A Letter To Who I Used To BeTuesday, April 26, 2016
Dear Alex of Five Years Ago,
Right now, you're about a week and a half away from your wedding. You and your soon-to-be husband have been trying to have a baby for almost two months. You are so full of hope, so excited for the future, full of dreams and plans for your little one.
I find myself envious of your optimism.
Never in your wildest dreams do you imagine that you will not be pregnant soon. It will never cross your mind that you will find yourself in a constant state of heartbreak, as month after month and year after year, your womb and a piece of your heart remain empty. You do not expect to see your friends and family, including everyone you know who is struggling with infertility, have healthy pregnancies and babies (sometimes more than once!) as you remain childless.
I would give anything for you to not have to experience any of that in the future.
Unfortunately, the future you have envisioned is not in the cards for you.
That is not to say that things don't work out in a happy way; by the time you get to be me, you are in the process of adopting two amazing little boys that you love with every fiber of your being. However, the happiness of finally expanding our family does not negate the pain you have to endure to get to this point.
I want to tell you to be more aware of your body. More aware of how your reproductive system really works. Less reliant on the "sex education" of your middle school health class. You will come to realize in time, but I wish you would start asking now. Start asking questions about getting pregnant and all that entails.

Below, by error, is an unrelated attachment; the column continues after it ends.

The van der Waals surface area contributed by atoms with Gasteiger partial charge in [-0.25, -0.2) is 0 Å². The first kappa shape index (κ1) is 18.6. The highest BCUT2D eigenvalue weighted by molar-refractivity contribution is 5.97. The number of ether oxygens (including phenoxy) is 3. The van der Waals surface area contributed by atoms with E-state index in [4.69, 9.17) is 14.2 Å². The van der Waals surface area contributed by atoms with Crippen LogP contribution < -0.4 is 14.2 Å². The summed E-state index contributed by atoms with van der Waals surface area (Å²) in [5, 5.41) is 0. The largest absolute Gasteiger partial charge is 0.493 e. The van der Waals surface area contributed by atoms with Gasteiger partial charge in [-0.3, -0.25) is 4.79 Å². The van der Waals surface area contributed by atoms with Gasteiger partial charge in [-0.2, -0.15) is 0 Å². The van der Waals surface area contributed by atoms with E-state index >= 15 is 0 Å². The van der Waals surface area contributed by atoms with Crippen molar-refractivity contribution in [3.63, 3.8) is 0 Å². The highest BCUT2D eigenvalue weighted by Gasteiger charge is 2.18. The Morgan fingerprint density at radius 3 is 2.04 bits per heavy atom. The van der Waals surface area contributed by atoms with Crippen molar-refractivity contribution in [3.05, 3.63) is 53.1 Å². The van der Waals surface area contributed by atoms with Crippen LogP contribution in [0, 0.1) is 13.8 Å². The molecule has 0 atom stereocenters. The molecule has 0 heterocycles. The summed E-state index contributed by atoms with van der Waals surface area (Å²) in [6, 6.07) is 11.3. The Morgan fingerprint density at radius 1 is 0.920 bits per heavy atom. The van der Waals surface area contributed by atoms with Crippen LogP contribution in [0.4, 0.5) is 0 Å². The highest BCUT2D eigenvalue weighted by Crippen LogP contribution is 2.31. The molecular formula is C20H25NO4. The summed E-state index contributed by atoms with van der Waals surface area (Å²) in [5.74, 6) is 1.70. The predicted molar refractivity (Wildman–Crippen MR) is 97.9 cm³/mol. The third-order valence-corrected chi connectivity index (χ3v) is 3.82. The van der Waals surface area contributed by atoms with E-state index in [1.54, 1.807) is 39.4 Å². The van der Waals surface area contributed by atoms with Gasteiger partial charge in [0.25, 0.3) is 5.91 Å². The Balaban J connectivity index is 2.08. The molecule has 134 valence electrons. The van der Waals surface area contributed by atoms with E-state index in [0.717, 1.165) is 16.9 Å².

I want you to not be afraid to seek help. You spend so long worrying about what the doctor will tell you that you avoid getting help for almost three and a half years. Don't be afraid to start asking about infertility, and don't be afraid to start asking for help.
When you start to realize what is going on, and the grief begins to consume you, I want you to know that you are not alone. You are 1 in 8, and there are others that you care about who know your pain. Start asking for support when you need it, because you don't need to suffer in silence.
As previously mentioned, you do begin to explore other avenues of building your family. Start asking about your options, because you do have them.
It's going to be a long, hard, painful journey. I'm not going to lie, it's going to seriously suck at times. Some days, you will be so overwhelmed with grief that you won't get out of bed. And that's okay. You need to feel what you need to feel and process your grief in your own way. Don't let anyone tell you otherwise.
You are a strong, loving, determined woman, and your infertility will not take you down.